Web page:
Piaggio rebuilt its fun-and-young Typhoon 50 ahead of the 2018 model year, and the changes are sufficient to give it an “all-new” tag. New body details modify the looks slightly, but what remains is still recognizable as a Typhoon with plenty of key elements that keep it close to the family tree. Not only is the engine new, it’s a super-clean two-stroke that meets Euro 4 standards due to a number of improvements in induction and emissions control. The factory plans on bringing this little ride to the U.S. for the entry-level/teenager market, so let’s take a look at what the Italian scooter maker has in store for us.
Continue reading for my look at the Piaggio Typhoon 50.
2019 Honda Super Cub C125
After much speculation and anticipation, Honda has finally announced that the all-new Super Cub C125 ABS will be hitting U.S. dealerships in January 2019. This iconic ride brings the same 124.9 cc powerplant that drives the popular Grom coupled with a semi-automatic, clutchless shifter and four-speed gearbox that delivers the same ease of operation that helped to make the original such a hit. A disc front brake and ABS help bring the classic design up to modern standards, but the looks are straight outta’ the ’50s for a genuinely dated vibe that is impossible to imitate. Entry-level pricing provides the icing for this charming little cake in order to endear itself to that critical market segment, but I’d argue that this ride is good for more than just as a trainer. Don’t believe me? Read on.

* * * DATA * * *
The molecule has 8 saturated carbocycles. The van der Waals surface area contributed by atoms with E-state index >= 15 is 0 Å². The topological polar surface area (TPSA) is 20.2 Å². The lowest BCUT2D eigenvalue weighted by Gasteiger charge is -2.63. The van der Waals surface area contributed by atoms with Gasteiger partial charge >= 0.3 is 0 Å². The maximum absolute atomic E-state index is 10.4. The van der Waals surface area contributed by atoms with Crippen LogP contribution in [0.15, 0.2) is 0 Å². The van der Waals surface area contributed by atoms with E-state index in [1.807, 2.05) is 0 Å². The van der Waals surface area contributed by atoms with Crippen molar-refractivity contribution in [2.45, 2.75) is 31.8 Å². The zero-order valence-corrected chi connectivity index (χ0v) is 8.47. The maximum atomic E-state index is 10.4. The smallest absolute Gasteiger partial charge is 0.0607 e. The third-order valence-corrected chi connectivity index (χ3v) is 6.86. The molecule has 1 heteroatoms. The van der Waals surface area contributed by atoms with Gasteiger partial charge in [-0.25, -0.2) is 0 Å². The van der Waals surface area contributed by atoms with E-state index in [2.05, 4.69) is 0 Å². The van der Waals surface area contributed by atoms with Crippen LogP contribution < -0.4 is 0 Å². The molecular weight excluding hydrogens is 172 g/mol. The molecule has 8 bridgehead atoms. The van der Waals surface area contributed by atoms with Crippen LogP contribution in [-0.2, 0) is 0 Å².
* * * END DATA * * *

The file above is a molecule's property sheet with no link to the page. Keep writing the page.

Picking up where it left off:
Continue reading for my review of the Honda Super Cub C125.
2017 - 2018 BMW S 1000 R